Thursday, December 06, 2012

Candied ginger, or, how to use two pounds of sugar in one recipe

Guys.  I have exciting news.  You can peel ginger with a spoon!

How I learned this is not an exciting story, but I'm going to tell you about it as if it is.

One of my favorite things about our local Co-op is the at-the-end-of-its-shelf-life-use-it-soon-99¢/lb-produce-bin.  It's often filled with wonderful stuff that is usually much pricier, like apples or sweet potatoes.

So the other day I was at the Co-op (we call it the coop) and there was an especially exciting treat in the discount bin: giant bags of ginger!  I love ginger and I use it all the time, so I snatched one up.  Then I got home and realized that even I might not be able to use that much ginger before it goes bad (or gets freezer burn).  So I decided to make candied ginger.

I found tons of recipes for candied ginger online.  They were all more or less the same, but I ended up mostly using this one from David Lebovitz and consulting this one from Alton Brown.  It was David who taught me the brilliant spoon trick.  Instead of painstakingly cutting the peel off ginger with a knife, trying to get around the curves without slicing off too much of the actual flesh (never works), you can just use a spoon and scrape the skin off.  This worked really well!
The candied ginger turned out great!  It's spicy and sugary and delicious.  I like to eat candied ginger plain, but it's also great in cookies or chopped up as a topping over ice cream, or even oatmeal.  This particular batch is destined to be holiday gifts.  I also ended up with about two cups of thick ginger syrup, that I'm sure would be great in cocktails or, again, over ice cream (let's be honest--I'm probably going to it with ice cream).

I'm not going to post the full recipe here because the ones I followed are really good.  But here's an overview:

1. Peel and thinly slice ginger.

2. Simmer in water until tender.  David has you simmer a drain a few times.  Alton only once.  I did it twice.

3. Add a ton of sugar and simmer until there is a thick syrup.  I simmered about 40 minutes--longer than either David or Alton said to.

4. Drain slices of ginger and toss in more sugar.  Let dry for a few hours or overnight.  Enjoy!

Wednesday, December 05, 2012

Thank you

Hello everyone!  I'm working on a recipe post for tomorrow, but I wanted to take a moment to say thank you for all the support I got after my last post.  I was so nervous about posting it and I probably edited and re-edited about ten times before pressing the publish button.  But I'm so glad I did.  I was surprised and touched by how many people reached out to me in some way and shared similar stories of their own.  Also, that post got more than 3x as many views in just 24 hours than any other post I've written!

So thank you for your support and for reading.  I appreciate you all.

Tuesday, October 30, 2012

Laying my cards on the table

Whoa guys.  It's been five months since I posted on this blog.  In my drafts folder I have half-written posts on amazing kale soup, a care package from Portugal, my favorite sources for recipes, a cheap guide to NYC, new shelves, and killing my garden.  (You're probably sighing in relief that I didn't actually post some of those.  Shelves?)  I plan to finish some of those posts.  But not today.  Today I'm going to talk about something pretty personal.  Shit’s about to get real.  And long.  You have been warned.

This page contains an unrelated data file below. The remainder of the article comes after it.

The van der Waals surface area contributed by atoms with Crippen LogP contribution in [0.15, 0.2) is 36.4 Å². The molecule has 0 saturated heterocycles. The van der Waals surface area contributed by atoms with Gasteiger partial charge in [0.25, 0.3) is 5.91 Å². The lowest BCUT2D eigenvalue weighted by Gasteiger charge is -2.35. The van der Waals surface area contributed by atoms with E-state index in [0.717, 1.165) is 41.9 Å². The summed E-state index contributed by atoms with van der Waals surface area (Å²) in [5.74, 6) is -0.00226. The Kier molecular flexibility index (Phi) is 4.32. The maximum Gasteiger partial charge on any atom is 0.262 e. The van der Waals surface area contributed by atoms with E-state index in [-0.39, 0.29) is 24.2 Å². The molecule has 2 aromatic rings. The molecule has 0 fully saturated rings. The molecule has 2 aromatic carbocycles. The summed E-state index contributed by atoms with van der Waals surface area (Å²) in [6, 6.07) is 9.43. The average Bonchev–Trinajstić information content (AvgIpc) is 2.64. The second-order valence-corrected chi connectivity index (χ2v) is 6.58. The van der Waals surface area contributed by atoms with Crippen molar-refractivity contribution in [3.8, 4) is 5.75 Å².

I've been having a tough time lately.  Everyone gets into ruts, I know.  And everyone feels depressed from time to time.  For me, this knowledge can be comforting, but it can also trigger terrible guilt.  Lots of people have problems (bigger problems than mine!) and still do the things they need and want to do.  So why can’t I?

I struggle with a few mental health conditions that sometimes make it difficult for me to stay organized, complete basic day-to-day tasks, meet deadlines, and, some days, leave the house or even get out of bed.  I need a lot of external structure to keep myself going, and that is just not something you get when you’re employed part-time and/or a student.  I am basically always behind in school, frantically trying to pay bills on time, and frustrated about my messy house.  I get overwhelmed very easily and quickly dive into complete avoidance mode, which usually means watching hours of Netflix and ignoring phone calls.  This is not a good way to live, my friends.

But I also don’t think it’s terribly uncommon.  People just don't like to admit that sometimes it's hard to do things everyone "should" be able to do.  I think people with mental health disorders are often seen as lazy or selfish, and it's easy to internalize these beliefs and slip into a terrible cycle of stress-getting behind-depression-getting more behind-stress-depression.  We also get constant messages that if you want or need to do something, you should just do it.  Want a clean house?  Just clean it.  Want to be a chef?  Just become one.  Want to feel less stressed?  Just stop stressing!  I find myself thinking that if I could just do x, y, and z, everything would be better.  And that’s probably true.  If I could just do x, y, and z, things would be better.  But I can’t.  People with ADHD, depression, or whatever else truly can’t just do it.  This is difficult for a lot of folks to understand, but it’s the truth.